The Art of Discovery Questions in Hiring: How to Ensure you are Asking Candidates the Right Questions

Employee people at modern office.

By Allison Todd

The last time I checked, no one exactly enjoys the hiring process. Combing through countless applicants, weeding out the unqualified, interviewing the few that may be a good fit, and then onboarding the chosen one is about as fun as having a root canal on Christmas Eve in the middle of a snowstorm. 

You want to make sure that you’re not wasting your time hiring the wrong candidate just to have to start the process all over again. Let’s go over some questions you should be asking during discovery to guarantee you’re hiring the right person the first time. 

Picking the best candidate boils down to having a solid hiring strategy in place before you ever post the job ad. We’re not just talking about qualifications and salary range; no, no, we mean knowing, in detail, the interview questions that you’ll ask candidates to zero in on the most qualified person for the job. 

What is Discovery and Why is it Important? 

When a company advertises an open position, they typically end up with a slew of applicants, the vast majority of whom are not qualified and many that are just casually looking to see what’s out there. Discovery is the process through which hiring managers or business owners are able to vet candidates by asking interview questions such as Why do you want to work here?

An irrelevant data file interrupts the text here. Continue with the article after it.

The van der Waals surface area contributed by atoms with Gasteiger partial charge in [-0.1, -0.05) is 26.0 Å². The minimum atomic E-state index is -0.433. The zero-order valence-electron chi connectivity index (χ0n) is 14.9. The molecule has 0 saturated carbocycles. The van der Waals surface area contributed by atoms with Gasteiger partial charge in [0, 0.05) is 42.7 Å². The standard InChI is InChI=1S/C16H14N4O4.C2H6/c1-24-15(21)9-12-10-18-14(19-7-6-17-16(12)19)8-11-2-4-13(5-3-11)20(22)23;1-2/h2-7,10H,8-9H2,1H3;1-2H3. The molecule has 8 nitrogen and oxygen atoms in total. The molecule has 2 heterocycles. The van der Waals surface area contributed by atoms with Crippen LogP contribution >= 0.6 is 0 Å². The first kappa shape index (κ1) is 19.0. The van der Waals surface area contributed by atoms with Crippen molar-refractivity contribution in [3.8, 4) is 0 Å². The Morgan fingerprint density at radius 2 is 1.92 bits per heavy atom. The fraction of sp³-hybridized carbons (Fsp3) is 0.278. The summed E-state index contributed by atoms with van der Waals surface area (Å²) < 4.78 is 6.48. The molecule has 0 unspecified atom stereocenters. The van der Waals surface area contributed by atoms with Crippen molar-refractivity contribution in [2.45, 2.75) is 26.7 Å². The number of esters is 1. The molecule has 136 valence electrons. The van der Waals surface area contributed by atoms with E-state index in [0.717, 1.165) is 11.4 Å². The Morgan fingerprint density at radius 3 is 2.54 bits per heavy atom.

However, one does not go into an interview all willy-nilly and expect to walk away with the prime candidate for the role! Quite the contrary, the company should be putting effort and research into selecting interview questions that will give the employer the best picture of the person behind the resume and what they could expect from them as a new hire. 

Generally speaking, the best discovery questions allow candidates the chance to speak freely and elaborate on their past experiences as well as their future aspirations. These questions will reveal their personality and skills in a way that an online questionnaire never could. 

Picking the Right Interview Questions 

This part can be tedious, not gonna lie. However, it’s the difference between picking a temporary employee or finding your newest loyal team member. So, it’s definitely worth the effort. 

We’re not going to tell you the exact questions to ask since that should really be based on your company and the kind of individual you’re seeking to hire. But we will tell you the kinds of questions you should be asking as well as a few questions that are always nice to pepper in. It’s basically a “just add water” type of situation. 

#1 Questions Should be Open-Ended

One of the best pieces of advice we can give you is for your questions to be open-ended. Allow the candidate to have space to go beyond the initial question and show some of their personality and communication skills, rather than answering with a simple “yes” or “no.” This kind of question encourages the candidate to dig a little deeper and show off their intelligence (hopefully). 

#2 Ask Questions to Reveal Fit for Culture

Most employers agree that finding someone who can fit into the current company culture is always a key factor in selecting a new employee. That’s why it’s important to ask questions that will reveal the person’s mindset and personality. Ask questions that would show if they’d be able to quickly assimilate into your company’s work style and if they’d be comfortable collaborating with other team members and team coaching

#3 Don’t Forget the Soft Skills

While it’s obviously important to make sure the candidate can perform the necessary skills for the job, or that they have the ability to learn them, it’s equally important to learn about their soft skills. Examples of these would be teamwork, attitude, flexibility, and dependability. These are the skills that will speak to their ability to work with a team and lead others.